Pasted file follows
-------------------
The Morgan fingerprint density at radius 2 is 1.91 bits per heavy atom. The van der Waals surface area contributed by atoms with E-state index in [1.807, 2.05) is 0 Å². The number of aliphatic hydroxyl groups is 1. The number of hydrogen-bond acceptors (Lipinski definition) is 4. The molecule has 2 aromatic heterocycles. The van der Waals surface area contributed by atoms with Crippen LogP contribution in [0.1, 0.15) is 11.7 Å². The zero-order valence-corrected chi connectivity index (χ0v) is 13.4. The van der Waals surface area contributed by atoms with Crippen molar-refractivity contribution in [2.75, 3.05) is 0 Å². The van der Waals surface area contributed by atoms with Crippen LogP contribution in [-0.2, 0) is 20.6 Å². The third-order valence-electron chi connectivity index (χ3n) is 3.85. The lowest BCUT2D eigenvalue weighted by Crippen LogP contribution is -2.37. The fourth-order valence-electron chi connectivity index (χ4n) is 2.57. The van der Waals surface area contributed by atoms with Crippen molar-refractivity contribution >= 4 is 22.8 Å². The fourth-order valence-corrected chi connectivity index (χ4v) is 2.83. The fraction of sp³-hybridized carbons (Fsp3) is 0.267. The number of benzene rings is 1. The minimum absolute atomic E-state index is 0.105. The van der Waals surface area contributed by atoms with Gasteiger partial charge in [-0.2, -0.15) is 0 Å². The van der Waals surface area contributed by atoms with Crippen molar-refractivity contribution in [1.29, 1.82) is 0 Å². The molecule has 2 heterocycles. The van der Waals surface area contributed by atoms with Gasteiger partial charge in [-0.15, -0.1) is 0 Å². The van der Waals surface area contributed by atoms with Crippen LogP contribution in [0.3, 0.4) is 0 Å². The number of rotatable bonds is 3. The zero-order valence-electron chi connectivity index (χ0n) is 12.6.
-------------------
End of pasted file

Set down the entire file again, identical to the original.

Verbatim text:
The Morgan fingerprint density at radius 2 is 1.91 bits per heavy atom. The van der Waals surface area contributed by atoms with E-state index in [1.807, 2.05) is 0 Å². The number of aliphatic hydroxyl groups is 1. The number of hydrogen-bond acceptors (Lipinski definition) is 4. The molecule has 2 aromatic heterocycles. The van der Waals surface area contributed by atoms with Crippen LogP contribution in [0.1, 0.15) is 11.7 Å². The zero-order valence-corrected chi connectivity index (χ0v) is 13.4. The van der Waals surface area contributed by atoms with Crippen molar-refractivity contribution in [2.75, 3.05) is 0 Å². The van der Waals surface area contributed by atoms with Crippen LogP contribution in [-0.2, 0) is 20.6 Å². The third-order valence-electron chi connectivity index (χ3n) is 3.85. The lowest BCUT2D eigenvalue weighted by Crippen LogP contribution is -2.37. The fourth-order valence-electron chi connectivity index (χ4n) is 2.57. The van der Waals surface area contributed by atoms with Crippen molar-refractivity contribution >= 4 is 22.8 Å². The fourth-order valence-corrected chi connectivity index (χ4v) is 2.83. The fraction of sp³-hybridized carbons (Fsp3) is 0.267. The number of benzene rings is 1. The minimum absolute atomic E-state index is 0.105. The van der Waals surface area contributed by atoms with Gasteiger partial charge in [-0.2, -0.15) is 0 Å². The van der Waals surface area contributed by atoms with Crippen molar-refractivity contribution in [1.29, 1.82) is 0 Å². The molecule has 2 heterocycles. The van der Waals surface area contributed by atoms with Gasteiger partial charge in [-0.15, -0.1) is 0 Å². The van der Waals surface area contributed by atoms with Crippen LogP contribution in [0.3, 0.4) is 0 Å². The number of rotatable bonds is 3. The zero-order valence-electron chi connectivity index (χ0n) is 12.6.